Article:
Red X over an electric guitar

When Kix Roxx takes the Jazz Meets Origami Festival stage with his band, Razor Dragon Assault, he’ll be doing so for the final time.
  “I’m tired of being the only purveyor of eardrum destroying thrash that plays the Jazz Meets Origami Festival, and I feel that another finger-tapping wizard of shred should have the opportunity to rock the brains out of people drinking lemon shake-ups in the park,” Roxx said by phone during a break from recording RDA’s latest album, tentatively titled “Space Demon Wizards of the Night.” “We’ve been doing this for seven years now, and half the audience has plainly memorized most of our dive-bombing pinch harmonics and floating arpeggios – we can see them walking away as soon as we begin our first song! It’s time to usher in new acts like Flaming Sword of God to scorch the souls of those waiting in line to fold paper into amusing shapes.”
  Specifically, the JMOF needs to branch out from its jazz and origami comfort zone, and increase opportunities for artists living either in their parent’s basements or in dubious apartments off of Henderson Road. This is especially true for those playing blistering pentatonic runs on mid-90’s BC Rich guitars who have been historically underrepresented in the lineup.  This year’s small metal contingent is represented by Razor Dragon, 2013 Free Press Bands to Avoid at all Costs show-stealer Asteroid Shower of Lingering Painful Death, and guitarist James “Double Snake” Black.
  “I don’t think they respect metal, or what they think metal is. If they respected it, I think they’d at least take the time to learn who we are” said guitarist Skully McLaughlin, reached in Des Moines while in the midst of an extensive serial extortion of opening slots no one cares about from local bands in exchange for promises of similar slots in Columbus no one cares about at some later date, which McLaughlin refers to as a “tour.”
  “Me, Shining Sonic Storm and Death Nugget, we all decided that we weren’t going to play again, and we would just play in forums that respected us on our own terms. Everyone at the Jazz Meets Origami, they’re performing for free. If I wanted to be exploited I at least want to feel respect.”
  For the Festival’s part, organizers are aware of the relative lack of ferocious palm muted riffs beating audiences into meek submission, but seem baffled and annoyed by Roxx’s and Laughlin’s criticism. According to organizer Jeff “Jazzy Jeff” Murphy, “[i]f I truly respected metal, I sure as hell wouldn’t be subjecting my audience to these local hacks who can’t scrounge up a gig on their own.”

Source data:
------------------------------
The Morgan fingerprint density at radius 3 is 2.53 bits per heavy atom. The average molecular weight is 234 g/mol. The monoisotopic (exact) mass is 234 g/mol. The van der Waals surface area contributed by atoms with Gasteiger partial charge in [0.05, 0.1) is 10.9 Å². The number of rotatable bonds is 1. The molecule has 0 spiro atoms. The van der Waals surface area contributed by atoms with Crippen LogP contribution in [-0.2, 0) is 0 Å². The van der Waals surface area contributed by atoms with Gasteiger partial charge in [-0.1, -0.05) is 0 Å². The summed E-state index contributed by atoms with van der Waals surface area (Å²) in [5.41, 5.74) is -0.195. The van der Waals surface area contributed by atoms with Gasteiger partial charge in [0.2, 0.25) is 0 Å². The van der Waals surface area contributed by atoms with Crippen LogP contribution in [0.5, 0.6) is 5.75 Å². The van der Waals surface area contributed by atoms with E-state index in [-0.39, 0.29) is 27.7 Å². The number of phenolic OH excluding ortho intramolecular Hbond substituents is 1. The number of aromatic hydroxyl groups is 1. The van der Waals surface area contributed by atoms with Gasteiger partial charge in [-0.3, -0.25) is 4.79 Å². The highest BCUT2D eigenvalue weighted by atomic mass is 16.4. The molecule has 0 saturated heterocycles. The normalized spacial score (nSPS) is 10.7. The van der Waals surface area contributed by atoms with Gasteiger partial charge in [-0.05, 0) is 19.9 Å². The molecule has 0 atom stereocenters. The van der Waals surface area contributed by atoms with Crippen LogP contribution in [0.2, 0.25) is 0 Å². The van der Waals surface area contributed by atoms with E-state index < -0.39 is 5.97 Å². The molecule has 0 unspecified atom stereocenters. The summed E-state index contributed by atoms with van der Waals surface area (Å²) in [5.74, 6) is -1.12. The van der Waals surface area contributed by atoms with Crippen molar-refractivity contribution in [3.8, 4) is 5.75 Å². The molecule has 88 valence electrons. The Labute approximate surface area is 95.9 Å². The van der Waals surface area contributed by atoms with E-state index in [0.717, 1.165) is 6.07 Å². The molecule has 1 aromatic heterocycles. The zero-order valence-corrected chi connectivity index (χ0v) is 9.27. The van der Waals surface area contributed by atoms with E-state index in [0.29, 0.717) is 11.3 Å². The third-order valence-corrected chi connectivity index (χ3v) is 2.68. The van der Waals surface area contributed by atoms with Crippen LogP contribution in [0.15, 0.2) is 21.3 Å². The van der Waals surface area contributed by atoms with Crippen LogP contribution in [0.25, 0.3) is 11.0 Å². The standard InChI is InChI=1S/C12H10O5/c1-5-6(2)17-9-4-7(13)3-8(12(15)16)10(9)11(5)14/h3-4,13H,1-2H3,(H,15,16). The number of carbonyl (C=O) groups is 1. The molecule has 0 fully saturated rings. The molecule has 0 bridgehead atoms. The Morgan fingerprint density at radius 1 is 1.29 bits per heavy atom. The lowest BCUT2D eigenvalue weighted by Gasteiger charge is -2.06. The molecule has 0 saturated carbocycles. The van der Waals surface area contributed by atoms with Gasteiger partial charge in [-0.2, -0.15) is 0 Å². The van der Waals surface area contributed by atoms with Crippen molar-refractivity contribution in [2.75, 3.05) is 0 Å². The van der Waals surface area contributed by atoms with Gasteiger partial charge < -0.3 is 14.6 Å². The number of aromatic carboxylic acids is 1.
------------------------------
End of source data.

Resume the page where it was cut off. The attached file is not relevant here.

Murphy bemoaned the sense of entitlement that has been working its way into the metal community, especially in the thrash metal subgenre. “Having no audience of their own, they just want to borrow ours – they all want to be sandwiched between two musical acts people actually want to see and pray people are too drunk to leave.”
  Indeed, according to Murphy, metal acts have even brought problems with helicopter parents. “We turned down this shitty punk-metal band called Gallagher Death Sledge a few years back, and the next thing you know I’m getting phone calls from their mothers. And these guys are, like, thirty-six years old.”
  Murphy notes that the festival has worked in metal acts in the past, but that his primary goal is music people might actually want to listen to. “Look, there is no law that says we are required to ensure audience time for every  musical genre on planet earth. We try, but sometimes it doesn’t work out.  The mariachi band two years ago frightened stoned teenagers, and don’t even get me started on the Gregorian Monks.”
  Murphy is also bemused by McLaughlin’s claims of extortion. “This is a volunteer run event, nobody is getting paid. You would think that the people cleaning out the trash cans and putting up tents would be complaining long before the guys strutting around in leather pants and neckerchiefs, but they don’t – they’re doing it for the love of jazz and origami and the odd charitable cause.
  Roxx, however, vehemently denied that festival organizers put any work into staging the festival whatsoever. “I have it on good information that all of that work is done by a local gnome magician named Phillipe,” states Roxx. “Phillipe drinks a little bit of seltzer water, waves his wand and sha-boom! Stages and merch booths appear from nowhere, city officials come sprinting up with all the relevant permits, and cold beer begins flowing through underground fairy-tunnels to places where enchanted marionettes pour it into paper cups.”
  Roxx and McLaughlin believe that until it welcomes more metal acts, the JMOF will continue to feel a bit out-of-step with the times.  According to Murphy, however, Roxx and McLaughlin can go “drown in a puddle of their own mediocrity.”

Editor’s note: The Jazz Meets Origami Festival is a fictional event, as are the acts playing or not playing it.